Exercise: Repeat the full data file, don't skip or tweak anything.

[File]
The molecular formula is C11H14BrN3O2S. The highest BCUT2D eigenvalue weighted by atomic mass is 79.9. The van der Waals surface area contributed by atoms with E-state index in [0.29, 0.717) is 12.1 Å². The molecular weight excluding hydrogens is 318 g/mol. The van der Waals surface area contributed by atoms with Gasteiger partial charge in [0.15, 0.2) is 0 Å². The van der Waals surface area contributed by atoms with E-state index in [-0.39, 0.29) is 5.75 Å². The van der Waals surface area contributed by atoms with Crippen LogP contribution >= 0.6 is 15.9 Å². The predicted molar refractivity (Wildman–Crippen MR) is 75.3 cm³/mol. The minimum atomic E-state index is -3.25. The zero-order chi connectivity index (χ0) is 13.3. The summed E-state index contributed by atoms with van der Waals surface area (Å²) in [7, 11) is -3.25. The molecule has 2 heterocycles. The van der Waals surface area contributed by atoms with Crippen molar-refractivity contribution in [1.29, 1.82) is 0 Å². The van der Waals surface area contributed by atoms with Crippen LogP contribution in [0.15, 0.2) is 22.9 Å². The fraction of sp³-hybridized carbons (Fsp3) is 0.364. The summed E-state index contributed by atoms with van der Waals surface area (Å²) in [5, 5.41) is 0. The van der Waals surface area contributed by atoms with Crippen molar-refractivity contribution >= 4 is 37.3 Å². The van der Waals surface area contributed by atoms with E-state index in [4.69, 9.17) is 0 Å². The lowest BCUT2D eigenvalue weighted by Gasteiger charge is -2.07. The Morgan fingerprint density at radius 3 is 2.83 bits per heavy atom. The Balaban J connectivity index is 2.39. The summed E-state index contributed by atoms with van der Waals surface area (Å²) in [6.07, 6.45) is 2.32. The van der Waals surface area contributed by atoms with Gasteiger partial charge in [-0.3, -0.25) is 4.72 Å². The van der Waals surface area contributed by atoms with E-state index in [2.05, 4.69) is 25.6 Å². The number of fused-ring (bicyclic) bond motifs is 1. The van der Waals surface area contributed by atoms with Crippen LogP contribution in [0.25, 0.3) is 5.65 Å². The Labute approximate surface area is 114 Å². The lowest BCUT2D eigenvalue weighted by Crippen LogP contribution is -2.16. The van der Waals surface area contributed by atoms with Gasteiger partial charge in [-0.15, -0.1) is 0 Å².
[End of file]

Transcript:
The molecular formula is C11H14BrN3O2S. The highest BCUT2D eigenvalue weighted by atomic mass is 79.9. The van der Waals surface area contributed by atoms with E-state index in [0.29, 0.717) is 12.1 Å². The molecular weight excluding hydrogens is 318 g/mol. The van der Waals surface area contributed by atoms with Gasteiger partial charge in [0.15, 0.2) is 0 Å². The van der Waals surface area contributed by atoms with E-state index in [-0.39, 0.29) is 5.75 Å². The van der Waals surface area contributed by atoms with Crippen LogP contribution >= 0.6 is 15.9 Å². The predicted molar refractivity (Wildman–Crippen MR) is 75.3 cm³/mol. The minimum atomic E-state index is -3.25. The zero-order chi connectivity index (χ0) is 13.3. The summed E-state index contributed by atoms with van der Waals surface area (Å²) in [7, 11) is -3.25. The molecule has 2 heterocycles. The van der Waals surface area contributed by atoms with Crippen molar-refractivity contribution in [1.29, 1.82) is 0 Å². The van der Waals surface area contributed by atoms with Crippen LogP contribution in [0.15, 0.2) is 22.9 Å². The fraction of sp³-hybridized carbons (Fsp3) is 0.364. The summed E-state index contributed by atoms with van der Waals surface area (Å²) in [5, 5.41) is 0. The van der Waals surface area contributed by atoms with Crippen molar-refractivity contribution >= 4 is 37.3 Å². The van der Waals surface area contributed by atoms with E-state index in [4.69, 9.17) is 0 Å². The lowest BCUT2D eigenvalue weighted by Gasteiger charge is -2.07. The Morgan fingerprint density at radius 3 is 2.83 bits per heavy atom. The Balaban J connectivity index is 2.39. The summed E-state index contributed by atoms with van der Waals surface area (Å²) in [6.07, 6.45) is 2.32. The van der Waals surface area contributed by atoms with Gasteiger partial charge in [-0.3, -0.25) is 4.72 Å². The van der Waals surface area contributed by atoms with E-state index in [2.05, 4.69) is 25.6 Å². The number of fused-ring (bicyclic) bond motifs is 1. The van der Waals surface area contributed by atoms with Crippen LogP contribution in [0.25, 0.3) is 5.65 Å². The Labute approximate surface area is 114 Å². The lowest BCUT2D eigenvalue weighted by Crippen LogP contribution is -2.16. The van der Waals surface area contributed by atoms with Gasteiger partial charge in [-0.15, -0.1) is 0 Å².